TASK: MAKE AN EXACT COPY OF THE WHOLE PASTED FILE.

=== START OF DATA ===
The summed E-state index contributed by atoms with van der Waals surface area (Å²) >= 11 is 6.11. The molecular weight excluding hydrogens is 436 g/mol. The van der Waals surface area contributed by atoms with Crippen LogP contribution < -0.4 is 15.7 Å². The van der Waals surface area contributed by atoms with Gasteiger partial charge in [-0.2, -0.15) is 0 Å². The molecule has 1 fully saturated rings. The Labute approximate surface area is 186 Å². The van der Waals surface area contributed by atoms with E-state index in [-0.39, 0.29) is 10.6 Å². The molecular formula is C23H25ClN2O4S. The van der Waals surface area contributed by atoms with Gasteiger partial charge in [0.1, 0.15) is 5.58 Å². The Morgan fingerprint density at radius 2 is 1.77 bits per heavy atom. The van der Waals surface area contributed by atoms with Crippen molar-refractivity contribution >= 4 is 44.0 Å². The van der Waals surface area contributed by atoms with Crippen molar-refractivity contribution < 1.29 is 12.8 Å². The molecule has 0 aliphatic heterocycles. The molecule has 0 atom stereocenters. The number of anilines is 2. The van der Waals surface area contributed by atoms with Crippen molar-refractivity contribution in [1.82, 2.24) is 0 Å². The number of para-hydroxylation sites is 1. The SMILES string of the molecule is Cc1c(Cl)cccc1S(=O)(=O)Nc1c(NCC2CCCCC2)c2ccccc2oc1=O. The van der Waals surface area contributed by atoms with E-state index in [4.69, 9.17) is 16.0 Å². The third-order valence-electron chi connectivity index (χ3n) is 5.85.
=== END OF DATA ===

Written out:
The summed E-state index contributed by atoms with van der Waals surface area (Å²) >= 11 is 6.11. The molecular weight excluding hydrogens is 436 g/mol. The van der Waals surface area contributed by atoms with Crippen LogP contribution < -0.4 is 15.7 Å². The van der Waals surface area contributed by atoms with Gasteiger partial charge in [-0.2, -0.15) is 0 Å². The molecule has 1 fully saturated rings. The Labute approximate surface area is 186 Å². The van der Waals surface area contributed by atoms with E-state index in [-0.39, 0.29) is 10.6 Å². The molecular formula is C23H25ClN2O4S. The van der Waals surface area contributed by atoms with Gasteiger partial charge in [0.1, 0.15) is 5.58 Å². The Morgan fingerprint density at radius 2 is 1.77 bits per heavy atom. The van der Waals surface area contributed by atoms with Crippen molar-refractivity contribution >= 4 is 44.0 Å². The van der Waals surface area contributed by atoms with Crippen molar-refractivity contribution < 1.29 is 12.8 Å². The molecule has 0 aliphatic heterocycles. The molecule has 0 atom stereocenters. The number of anilines is 2. The van der Waals surface area contributed by atoms with Crippen molar-refractivity contribution in [1.82, 2.24) is 0 Å². The number of para-hydroxylation sites is 1. The SMILES string of the molecule is Cc1c(Cl)cccc1S(=O)(=O)Nc1c(NCC2CCCCC2)c2ccccc2oc1=O. The van der Waals surface area contributed by atoms with E-state index in [4.69, 9.17) is 16.0 Å². The third-order valence-electron chi connectivity index (χ3n) is 5.85.